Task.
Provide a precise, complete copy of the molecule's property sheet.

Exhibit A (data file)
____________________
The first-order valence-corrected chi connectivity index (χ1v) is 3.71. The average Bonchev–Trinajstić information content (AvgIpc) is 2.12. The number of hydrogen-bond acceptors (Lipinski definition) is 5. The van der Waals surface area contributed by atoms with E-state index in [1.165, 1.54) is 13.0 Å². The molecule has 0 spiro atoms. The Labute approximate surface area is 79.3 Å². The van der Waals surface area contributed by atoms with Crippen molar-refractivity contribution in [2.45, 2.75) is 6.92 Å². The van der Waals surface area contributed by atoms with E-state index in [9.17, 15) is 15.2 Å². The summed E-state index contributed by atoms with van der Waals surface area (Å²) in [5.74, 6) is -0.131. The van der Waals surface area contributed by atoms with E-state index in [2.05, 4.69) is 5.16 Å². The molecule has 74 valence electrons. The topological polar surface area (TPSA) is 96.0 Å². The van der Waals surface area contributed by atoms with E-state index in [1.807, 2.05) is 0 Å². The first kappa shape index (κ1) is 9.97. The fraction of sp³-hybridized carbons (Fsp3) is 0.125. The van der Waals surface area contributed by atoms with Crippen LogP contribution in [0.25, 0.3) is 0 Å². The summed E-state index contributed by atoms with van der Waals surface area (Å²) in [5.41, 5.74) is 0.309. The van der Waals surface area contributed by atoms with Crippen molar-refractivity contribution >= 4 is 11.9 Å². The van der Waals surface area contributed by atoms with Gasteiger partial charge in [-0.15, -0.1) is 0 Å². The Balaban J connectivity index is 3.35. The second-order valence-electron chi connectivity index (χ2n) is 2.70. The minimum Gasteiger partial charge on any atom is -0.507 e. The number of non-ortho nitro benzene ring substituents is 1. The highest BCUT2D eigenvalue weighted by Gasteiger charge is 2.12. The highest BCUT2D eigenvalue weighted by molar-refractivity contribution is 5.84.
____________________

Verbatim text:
The first-order valence-corrected chi connectivity index (χ1v) is 3.71. The average Bonchev–Trinajstić information content (AvgIpc) is 2.12. The number of hydrogen-bond acceptors (Lipinski definition) is 5. The van der Waals surface area contributed by atoms with E-state index in [1.165, 1.54) is 13.0 Å². The molecule has 0 spiro atoms. The Labute approximate surface area is 79.3 Å². The van der Waals surface area contributed by atoms with Crippen molar-refractivity contribution in [2.45, 2.75) is 6.92 Å². The van der Waals surface area contributed by atoms with E-state index in [9.17, 15) is 15.2 Å². The summed E-state index contributed by atoms with van der Waals surface area (Å²) in [5.74, 6) is -0.131. The van der Waals surface area contributed by atoms with E-state index in [2.05, 4.69) is 5.16 Å². The molecule has 74 valence electrons. The topological polar surface area (TPSA) is 96.0 Å². The van der Waals surface area contributed by atoms with E-state index in [1.807, 2.05) is 0 Å². The first kappa shape index (κ1) is 9.97. The fraction of sp³-hybridized carbons (Fsp3) is 0.125. The van der Waals surface area contributed by atoms with Crippen LogP contribution in [0.25, 0.3) is 0 Å². The summed E-state index contributed by atoms with van der Waals surface area (Å²) in [5.41, 5.74) is 0.309. The van der Waals surface area contributed by atoms with Crippen molar-refractivity contribution >= 4 is 11.9 Å². The van der Waals surface area contributed by atoms with Gasteiger partial charge in [-0.15, -0.1) is 0 Å². The Balaban J connectivity index is 3.35. The second-order valence-electron chi connectivity index (χ2n) is 2.70. The minimum Gasteiger partial charge on any atom is -0.507 e. The number of non-ortho nitro benzene ring substituents is 1. The highest BCUT2D eigenvalue weighted by Gasteiger charge is 2.12. The highest BCUT2D eigenvalue weighted by molar-refractivity contribution is 5.84.